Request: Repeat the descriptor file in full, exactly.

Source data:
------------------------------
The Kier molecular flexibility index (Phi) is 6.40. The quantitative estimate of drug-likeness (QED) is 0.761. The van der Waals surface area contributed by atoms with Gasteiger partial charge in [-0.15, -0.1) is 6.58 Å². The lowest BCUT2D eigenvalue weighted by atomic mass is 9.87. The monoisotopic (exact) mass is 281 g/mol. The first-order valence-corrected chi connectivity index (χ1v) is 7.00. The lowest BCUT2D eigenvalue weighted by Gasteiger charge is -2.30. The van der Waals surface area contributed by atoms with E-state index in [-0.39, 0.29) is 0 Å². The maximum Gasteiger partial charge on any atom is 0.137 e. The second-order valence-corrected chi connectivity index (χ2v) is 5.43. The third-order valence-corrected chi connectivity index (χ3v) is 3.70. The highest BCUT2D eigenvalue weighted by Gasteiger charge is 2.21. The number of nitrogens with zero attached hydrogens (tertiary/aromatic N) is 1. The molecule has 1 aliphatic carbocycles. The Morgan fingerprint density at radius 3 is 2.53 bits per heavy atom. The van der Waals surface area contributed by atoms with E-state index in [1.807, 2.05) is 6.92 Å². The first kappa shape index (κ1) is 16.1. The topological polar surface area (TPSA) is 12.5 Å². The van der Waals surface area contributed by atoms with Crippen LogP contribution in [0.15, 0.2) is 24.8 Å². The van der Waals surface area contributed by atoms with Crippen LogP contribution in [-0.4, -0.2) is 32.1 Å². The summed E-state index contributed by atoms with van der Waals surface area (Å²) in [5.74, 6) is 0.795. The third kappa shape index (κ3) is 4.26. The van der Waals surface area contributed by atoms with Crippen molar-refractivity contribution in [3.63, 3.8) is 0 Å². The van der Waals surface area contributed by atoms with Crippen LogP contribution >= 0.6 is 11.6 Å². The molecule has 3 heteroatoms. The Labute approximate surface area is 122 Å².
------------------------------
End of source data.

The Kier molecular flexibility index (Phi) is 6.40. The quantitative estimate of drug-likeness (QED) is 0.761. The van der Waals surface area contributed by atoms with Gasteiger partial charge in [-0.15, -0.1) is 6.58 Å². The lowest BCUT2D eigenvalue weighted by atomic mass is 9.87. The monoisotopic (exact) mass is 281 g/mol. The first-order valence-corrected chi connectivity index (χ1v) is 7.00. The lowest BCUT2D eigenvalue weighted by Gasteiger charge is -2.30. The van der Waals surface area contributed by atoms with E-state index in [-0.39, 0.29) is 0 Å². The maximum Gasteiger partial charge on any atom is 0.137 e. The second-order valence-corrected chi connectivity index (χ2v) is 5.43. The third-order valence-corrected chi connectivity index (χ3v) is 3.70. The highest BCUT2D eigenvalue weighted by Gasteiger charge is 2.21. The number of nitrogens with zero attached hydrogens (tertiary/aromatic N) is 1. The molecule has 1 aliphatic carbocycles. The Morgan fingerprint density at radius 3 is 2.53 bits per heavy atom. The van der Waals surface area contributed by atoms with E-state index in [1.807, 2.05) is 6.92 Å². The first kappa shape index (κ1) is 16.1. The topological polar surface area (TPSA) is 12.5 Å². The van der Waals surface area contributed by atoms with Crippen LogP contribution in [0.15, 0.2) is 24.8 Å². The van der Waals surface area contributed by atoms with Crippen LogP contribution in [-0.4, -0.2) is 32.1 Å². The summed E-state index contributed by atoms with van der Waals surface area (Å²) in [5.74, 6) is 0.795. The third kappa shape index (κ3) is 4.26. The van der Waals surface area contributed by atoms with Crippen molar-refractivity contribution in [3.63, 3.8) is 0 Å². The van der Waals surface area contributed by atoms with Crippen LogP contribution >= 0.6 is 11.6 Å². The molecule has 3 heteroatoms. The Labute approximate surface area is 122 Å².